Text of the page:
Food allergies in pets: what you should know

Food allergies in pets account for about 10% of cases seen by veterinary practices yet allergies overall make up a significant percentage of the patients we see.

Food allergies are often misunderstood. Here are some the myths we encounter as vets:

Food allergies in pets: the myths

Myth no 1: Dogs are allergic to brands of food

Dogs are not allergic to brands. The body cannot distinguish between brands A, B or C. It can only identify ingredients such as proteins, carbohydrates, vitamins, fats etc. The body can also identify different protein sources such as chicken, beef, lamb, and soy. Each protein is made up of amino acids, and each protein has a specific amino acid sequence that is unique to that protein source, let’s call it a signature. It is these signatures that trigger the dog’s immune system and initiates the allergic reaction.

So regardless of the brand, if brand A, B and C all use chicken, and the dog is allergic to chicken, then the dog will be allergic to all three foods. To make things more complicated, most dogs will respond to any diet change, but this will only be transient.

Myth no 2: The best way to diagnose food allergies is to use different diets until you find the right one.

Many dogs will respond to any diet change. We usually see some improvement for a few weeks until symptoms of itchiness return. So, one could try many diets before coming across that one ‘magic’ diet. And, remember, that just because a diet worked for a friend’s dog doesn’t mean it will work for yours. It can, therefore, take a very long time to discover a diet that works.

The best way to do it is to first make a conclusive diagnosis that the allergy is, in fact, caused by food. And there is only one way to do this – by utilising a hydrolysed diet. The use of hydrolysed diets has dramatically changed the way we diagnose and treat food allergies.

How it works: Proteins are bombarded with water molecules, breaking them up into smaller bits. In this way the ‘signatures’ are destroyed. If the signatures are not there, the immune system is not activated, thus symptoms will not occur. It is really that simple. There are no harsh chemicals used – just water.

The hydrolysed diet should be fed for 2 months. If symptoms of allergy reduce or abate, a positive diagnosis of food allergy can be made. If there is no response to a hydrolysed diet in 3 months, one can safely conclude that the patient does not have food allergies.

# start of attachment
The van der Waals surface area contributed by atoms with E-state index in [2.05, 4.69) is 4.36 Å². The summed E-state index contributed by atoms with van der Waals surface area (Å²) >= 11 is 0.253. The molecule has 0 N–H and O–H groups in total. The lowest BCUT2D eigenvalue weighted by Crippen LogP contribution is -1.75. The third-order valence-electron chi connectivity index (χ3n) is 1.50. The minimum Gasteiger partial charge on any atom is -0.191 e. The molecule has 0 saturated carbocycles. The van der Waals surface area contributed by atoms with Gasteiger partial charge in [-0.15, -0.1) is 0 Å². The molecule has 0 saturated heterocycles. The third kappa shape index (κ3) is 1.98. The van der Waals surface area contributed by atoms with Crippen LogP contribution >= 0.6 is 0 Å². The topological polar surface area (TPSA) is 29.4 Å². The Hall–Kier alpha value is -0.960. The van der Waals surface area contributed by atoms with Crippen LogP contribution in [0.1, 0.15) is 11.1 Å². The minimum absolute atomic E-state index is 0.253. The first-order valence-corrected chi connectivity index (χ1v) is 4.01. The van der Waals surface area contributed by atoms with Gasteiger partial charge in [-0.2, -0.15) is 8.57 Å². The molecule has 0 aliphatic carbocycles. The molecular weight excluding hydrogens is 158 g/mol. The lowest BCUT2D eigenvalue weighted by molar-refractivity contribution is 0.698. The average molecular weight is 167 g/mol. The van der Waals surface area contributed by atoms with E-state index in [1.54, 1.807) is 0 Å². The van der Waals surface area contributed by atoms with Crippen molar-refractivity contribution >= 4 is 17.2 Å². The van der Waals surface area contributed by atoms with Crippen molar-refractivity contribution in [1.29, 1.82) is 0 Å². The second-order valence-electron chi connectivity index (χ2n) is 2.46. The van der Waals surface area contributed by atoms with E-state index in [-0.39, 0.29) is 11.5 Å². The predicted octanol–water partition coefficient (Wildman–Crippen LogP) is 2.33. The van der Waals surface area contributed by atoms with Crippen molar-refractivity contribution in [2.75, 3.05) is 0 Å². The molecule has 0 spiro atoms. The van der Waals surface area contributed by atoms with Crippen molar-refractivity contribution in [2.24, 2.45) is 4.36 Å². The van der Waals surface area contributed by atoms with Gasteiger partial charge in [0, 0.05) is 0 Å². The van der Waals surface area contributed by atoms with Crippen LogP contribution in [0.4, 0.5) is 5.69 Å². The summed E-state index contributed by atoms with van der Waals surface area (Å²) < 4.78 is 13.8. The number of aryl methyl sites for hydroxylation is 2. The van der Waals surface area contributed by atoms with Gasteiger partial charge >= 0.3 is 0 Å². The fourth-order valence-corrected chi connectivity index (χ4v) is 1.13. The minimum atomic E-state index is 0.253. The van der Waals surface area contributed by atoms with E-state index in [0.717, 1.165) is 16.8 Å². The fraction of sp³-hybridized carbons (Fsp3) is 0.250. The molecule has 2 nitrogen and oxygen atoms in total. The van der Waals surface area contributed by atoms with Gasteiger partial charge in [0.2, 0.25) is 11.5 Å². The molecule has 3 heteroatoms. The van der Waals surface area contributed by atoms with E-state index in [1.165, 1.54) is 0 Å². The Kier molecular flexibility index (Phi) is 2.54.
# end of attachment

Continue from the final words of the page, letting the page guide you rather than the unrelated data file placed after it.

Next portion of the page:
When trying a hydrolysed diet it is essential that only THAT food is used.  No other foods, treats, snacks or even supplements can be given. If a patient gets one bit of protein that is not hydrolysed, you are back to square one and must start the hydrolysed diet again for two months before any conclusions can be made.

Food allergies in pets: how do I treat them?

After a diagnosis of food allergy has been made, there are two treatment options.

One can continue feeding the hydrolysed diets. In some allergic dogs this is the only way to keep the allergy symptoms at bay. These diets are well balanced, good quality diets so they can be fed long-term. The only downside is that your bank account will not like this. However, it is much better than using lots of medication that does not always work optimally, or seeing your best friend scratch uncontrollably.

Alternatively, one can start challenging the allergy with various ingredients. One would start with a novel protein diet. This is a diet with a protein and carbohydrate source that is not commonly contained in pet foods. One can also add single ingredients like carrots, or apple, one at a time, trying something new every 2 weeks. If no itchiness occurs, you can continue feeding that diet or ingredient. If itchiness does return, stop immediately and know that you cannot feed that ingredient ever again. In this way a menu of possible ingredients and diets can be developed that can be fed.

What’s the deal with all the skin diets?

It has been scientifically and practically proven that food can make a huge difference to any pet that has environmental allergies (better called atopy). But it is so important to understand the role of the specific diet and to distinguish food allergies from atopy. Pets with atopy do not make a healthy fat layer that protects the skin. This fat layer is supposed to catch most of the pollens and allergens that end up on the skin, and thereby stop the immune system from being activated. By feeding specific nutrients such as omega 3 and milk hydrolyte, one can help the body produce a better barrier that reduces allergies. Additional antioxidants and good quality protein ensure a healthy skin, all reducing the symptoms. This in turn reduces the need for medication. So, even in dogs that are not allergic to food, we can use food to make a difference.


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